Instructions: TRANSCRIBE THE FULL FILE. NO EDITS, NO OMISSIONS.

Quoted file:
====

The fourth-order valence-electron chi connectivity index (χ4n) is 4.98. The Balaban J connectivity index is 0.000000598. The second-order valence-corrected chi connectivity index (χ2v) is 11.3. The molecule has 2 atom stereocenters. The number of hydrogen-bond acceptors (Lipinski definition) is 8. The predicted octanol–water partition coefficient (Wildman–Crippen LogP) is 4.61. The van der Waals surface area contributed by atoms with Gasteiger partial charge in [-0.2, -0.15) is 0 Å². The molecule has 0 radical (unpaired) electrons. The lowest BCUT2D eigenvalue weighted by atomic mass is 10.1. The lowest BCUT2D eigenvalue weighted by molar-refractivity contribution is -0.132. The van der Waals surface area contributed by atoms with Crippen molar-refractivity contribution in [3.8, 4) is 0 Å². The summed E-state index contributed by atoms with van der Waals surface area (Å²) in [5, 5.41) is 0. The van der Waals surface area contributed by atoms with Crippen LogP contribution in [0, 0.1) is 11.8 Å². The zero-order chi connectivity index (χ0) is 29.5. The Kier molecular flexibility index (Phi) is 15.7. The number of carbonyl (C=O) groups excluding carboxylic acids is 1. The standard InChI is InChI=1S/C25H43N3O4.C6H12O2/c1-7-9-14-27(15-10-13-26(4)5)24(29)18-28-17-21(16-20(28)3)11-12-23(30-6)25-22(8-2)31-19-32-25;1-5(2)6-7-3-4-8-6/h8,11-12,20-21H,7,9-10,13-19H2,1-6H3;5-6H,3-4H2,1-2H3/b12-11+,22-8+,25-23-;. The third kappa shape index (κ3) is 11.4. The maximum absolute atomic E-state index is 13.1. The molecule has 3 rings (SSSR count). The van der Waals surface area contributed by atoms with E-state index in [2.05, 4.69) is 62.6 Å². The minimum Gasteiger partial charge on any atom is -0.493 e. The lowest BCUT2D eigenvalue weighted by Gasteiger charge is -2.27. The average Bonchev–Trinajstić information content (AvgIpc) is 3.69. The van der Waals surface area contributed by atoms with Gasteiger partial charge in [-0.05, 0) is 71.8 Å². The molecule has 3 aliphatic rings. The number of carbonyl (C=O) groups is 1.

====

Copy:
The fourth-order valence-electron chi connectivity index (χ4n) is 4.98. The Balaban J connectivity index is 0.000000598. The second-order valence-corrected chi connectivity index (χ2v) is 11.3. The molecule has 2 atom stereocenters. The number of hydrogen-bond acceptors (Lipinski definition) is 8. The predicted octanol–water partition coefficient (Wildman–Crippen LogP) is 4.61. The van der Waals surface area contributed by atoms with Gasteiger partial charge in [-0.2, -0.15) is 0 Å². The molecule has 0 radical (unpaired) electrons. The lowest BCUT2D eigenvalue weighted by atomic mass is 10.1. The lowest BCUT2D eigenvalue weighted by molar-refractivity contribution is -0.132. The van der Waals surface area contributed by atoms with Crippen molar-refractivity contribution in [3.8, 4) is 0 Å². The summed E-state index contributed by atoms with van der Waals surface area (Å²) in [5, 5.41) is 0. The van der Waals surface area contributed by atoms with Crippen LogP contribution in [0, 0.1) is 11.8 Å². The zero-order chi connectivity index (χ0) is 29.5. The Kier molecular flexibility index (Phi) is 15.7. The number of carbonyl (C=O) groups excluding carboxylic acids is 1. The standard InChI is InChI=1S/C25H43N3O4.C6H12O2/c1-7-9-14-27(15-10-13-26(4)5)24(29)18-28-17-21(16-20(28)3)11-12-23(30-6)25-22(8-2)31-19-32-25;1-5(2)6-7-3-4-8-6/h8,11-12,20-21H,7,9-10,13-19H2,1-6H3;5-6H,3-4H2,1-2H3/b12-11+,22-8+,25-23-;. The third kappa shape index (κ3) is 11.4. The maximum absolute atomic E-state index is 13.1. The molecule has 3 rings (SSSR count). The van der Waals surface area contributed by atoms with E-state index in [2.05, 4.69) is 62.6 Å². The minimum Gasteiger partial charge on any atom is -0.493 e. The lowest BCUT2D eigenvalue weighted by Gasteiger charge is -2.27. The average Bonchev–Trinajstić information content (AvgIpc) is 3.69. The van der Waals surface area contributed by atoms with Gasteiger partial charge in [-0.05, 0) is 71.8 Å². The molecule has 3 aliphatic rings. The number of carbonyl (C=O) groups is 1.